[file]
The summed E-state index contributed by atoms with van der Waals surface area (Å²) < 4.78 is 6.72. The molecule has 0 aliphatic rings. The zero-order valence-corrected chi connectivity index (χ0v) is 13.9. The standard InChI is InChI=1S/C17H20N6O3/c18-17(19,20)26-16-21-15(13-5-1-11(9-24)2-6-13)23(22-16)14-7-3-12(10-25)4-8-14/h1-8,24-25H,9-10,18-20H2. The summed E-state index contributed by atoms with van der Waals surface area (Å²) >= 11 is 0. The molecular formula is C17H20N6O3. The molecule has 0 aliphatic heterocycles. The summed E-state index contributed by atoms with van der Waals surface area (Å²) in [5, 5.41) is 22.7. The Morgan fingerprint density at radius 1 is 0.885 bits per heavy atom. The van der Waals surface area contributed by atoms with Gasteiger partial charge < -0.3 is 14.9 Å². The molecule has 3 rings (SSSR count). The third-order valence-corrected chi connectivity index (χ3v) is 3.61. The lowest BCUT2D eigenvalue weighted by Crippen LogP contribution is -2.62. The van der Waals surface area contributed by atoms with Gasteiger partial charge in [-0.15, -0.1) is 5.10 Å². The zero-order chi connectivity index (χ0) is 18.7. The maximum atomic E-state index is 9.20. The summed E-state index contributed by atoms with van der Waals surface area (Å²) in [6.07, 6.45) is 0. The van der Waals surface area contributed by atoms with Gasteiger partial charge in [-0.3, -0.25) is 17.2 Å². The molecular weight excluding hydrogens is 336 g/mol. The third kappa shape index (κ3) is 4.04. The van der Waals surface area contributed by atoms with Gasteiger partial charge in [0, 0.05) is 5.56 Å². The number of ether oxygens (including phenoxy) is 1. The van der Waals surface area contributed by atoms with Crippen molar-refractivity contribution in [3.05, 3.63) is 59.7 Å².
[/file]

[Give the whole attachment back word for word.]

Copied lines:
The summed E-state index contributed by atoms with van der Waals surface area (Å²) < 4.78 is 6.72. The molecule has 0 aliphatic rings. The zero-order valence-corrected chi connectivity index (χ0v) is 13.9. The standard InChI is InChI=1S/C17H20N6O3/c18-17(19,20)26-16-21-15(13-5-1-11(9-24)2-6-13)23(22-16)14-7-3-12(10-25)4-8-14/h1-8,24-25H,9-10,18-20H2. The summed E-state index contributed by atoms with van der Waals surface area (Å²) >= 11 is 0. The molecular formula is C17H20N6O3. The molecule has 0 aliphatic heterocycles. The summed E-state index contributed by atoms with van der Waals surface area (Å²) in [5, 5.41) is 22.7. The Morgan fingerprint density at radius 1 is 0.885 bits per heavy atom. The van der Waals surface area contributed by atoms with Gasteiger partial charge < -0.3 is 14.9 Å². The molecule has 3 rings (SSSR count). The third-order valence-corrected chi connectivity index (χ3v) is 3.61. The lowest BCUT2D eigenvalue weighted by Crippen LogP contribution is -2.62. The van der Waals surface area contributed by atoms with Gasteiger partial charge in [-0.15, -0.1) is 5.10 Å². The zero-order chi connectivity index (χ0) is 18.7. The maximum atomic E-state index is 9.20. The summed E-state index contributed by atoms with van der Waals surface area (Å²) in [6.07, 6.45) is 0. The van der Waals surface area contributed by atoms with Gasteiger partial charge in [-0.3, -0.25) is 17.2 Å². The molecular weight excluding hydrogens is 336 g/mol. The third kappa shape index (κ3) is 4.04. The van der Waals surface area contributed by atoms with Gasteiger partial charge in [0, 0.05) is 5.56 Å². The number of ether oxygens (including phenoxy) is 1. The van der Waals surface area contributed by atoms with Crippen molar-refractivity contribution in [3.05, 3.63) is 59.7 Å².